The Dragon’s Path: A Measured but Worthwhile Wander

Heads you go into finance, tails you get burned alive.

It’s been a good while since I read any fantasy. To kick the year off I waded back into the genre with the first book in Daniel Abraham’s The Dagger and The Coin series, The Dragon’s Path.

Thankfully, this book doesn’t actually have much to do with dragons. If you’re looking for grumpy lizards then move on or prepare to go full “where are my dragons!?” The first quarter or so of the book is fairly standard – you have a series of characters running or hiding from antagonists, some battles, some duels, and so on. There seems to be a deliberate attempt to dress the book up in some of the preconceived attire of traditional high fantasy. With that in mind, I initially wondered if I had the patience to get through it, but the writing was good enough to draw me along until the point at which the narrative takes a more compelling turn.

There seems to be the usual handful of races in the setting with their various themes, some bug people, some not-orcs, some furries, some scalies, and so on. It’s handled with an appreciated level of restraint, with Abraham inserting them into the story as naturally as he can without the, almost mandatory for the genre, babblings by Exposition McLoredump. I appreciate it when writers don’t feel the absolutely necessity to vomit all of their worldbuilding at me without asking.

The Dragon’s Path characters are a mixed bunch, but generally enjoyable. Cithrin is interesting once she gets her feet under her and serves to introduce the financial mechanics underlying the plot. The details of money and trade and their role in the novel are all too welcome – it’s an aspect of the medieval world that is usually passed over in favour of yet another dragon or some kind of apocalypse, but is fundamentally more interesting and nuanced than either. Between the end of the world and the end of a character’s bank balance, I’ll take the latter any day of the week. Geder is a tragic combination of naïve and embittered, the closest thing to a lost everyman that the novel has. Master Kit serves as the mentor figure with a cliff up one sleeve. Marcus is the grizzled merc with a generic troubled past that you’ve read enough times to consider skipping his perspective chapters. He doesn’t inspire disdain, merely indifference.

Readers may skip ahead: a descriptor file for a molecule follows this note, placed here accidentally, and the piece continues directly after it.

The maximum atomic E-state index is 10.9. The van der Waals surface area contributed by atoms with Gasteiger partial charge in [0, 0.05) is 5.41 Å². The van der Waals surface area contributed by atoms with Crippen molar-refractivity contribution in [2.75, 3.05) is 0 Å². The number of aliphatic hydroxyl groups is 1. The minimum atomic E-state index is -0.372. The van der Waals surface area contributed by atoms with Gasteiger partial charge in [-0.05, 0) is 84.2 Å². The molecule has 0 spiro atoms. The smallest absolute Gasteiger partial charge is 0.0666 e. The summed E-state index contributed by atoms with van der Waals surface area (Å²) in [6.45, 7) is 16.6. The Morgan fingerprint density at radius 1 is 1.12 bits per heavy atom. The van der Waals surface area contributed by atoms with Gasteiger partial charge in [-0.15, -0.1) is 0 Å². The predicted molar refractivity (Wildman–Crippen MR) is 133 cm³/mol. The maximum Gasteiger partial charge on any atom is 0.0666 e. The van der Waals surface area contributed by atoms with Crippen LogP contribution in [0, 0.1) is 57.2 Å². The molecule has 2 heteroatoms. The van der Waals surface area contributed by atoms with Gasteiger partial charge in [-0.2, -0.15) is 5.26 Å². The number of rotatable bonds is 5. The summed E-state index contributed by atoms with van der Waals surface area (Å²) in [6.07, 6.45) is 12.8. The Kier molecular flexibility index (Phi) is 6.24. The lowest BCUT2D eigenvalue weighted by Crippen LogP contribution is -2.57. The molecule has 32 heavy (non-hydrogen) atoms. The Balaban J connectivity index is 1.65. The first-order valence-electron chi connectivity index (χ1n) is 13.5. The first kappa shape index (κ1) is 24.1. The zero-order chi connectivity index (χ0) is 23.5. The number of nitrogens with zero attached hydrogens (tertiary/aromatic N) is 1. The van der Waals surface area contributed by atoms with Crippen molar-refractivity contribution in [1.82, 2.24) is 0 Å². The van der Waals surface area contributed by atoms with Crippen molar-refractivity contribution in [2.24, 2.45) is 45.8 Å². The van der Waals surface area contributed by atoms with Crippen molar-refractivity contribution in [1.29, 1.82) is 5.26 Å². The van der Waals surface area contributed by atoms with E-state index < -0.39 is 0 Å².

Dawson Kalliam is probably the standout character in this book. If you met someone like him in the real world, you’d slit their throats with a broken bottle and piss into the sucking hole as a matter of principle. As a perspective character, however, I’m incredibly grateful for him. He’s a pathetic old-school aristocrat bleating about tradition and honour and staunchly refusing to accept a changing world. And I love the fact that we get this perspective without it being an overtly ham-fisted hate-wank. Usually, when we get the voice of the “elite” like this in fiction, we often get them as a stock antagonist and we know that they are doing what they do because they want more power and wealth at the cost of the living conditions of everyone else. This being the case, Dawson doesn’t fill in for any notional antagonist role. While power and money are the unspoken foundations of Dawson’s insistence on getting in the way of social progress, his motivations are driven by what he perceives as ‘good’ for the society he lives in, without being generically cackle happy. It builds a major aspect of the central conflict, but crucially it’s done without being self-consciously self-serving.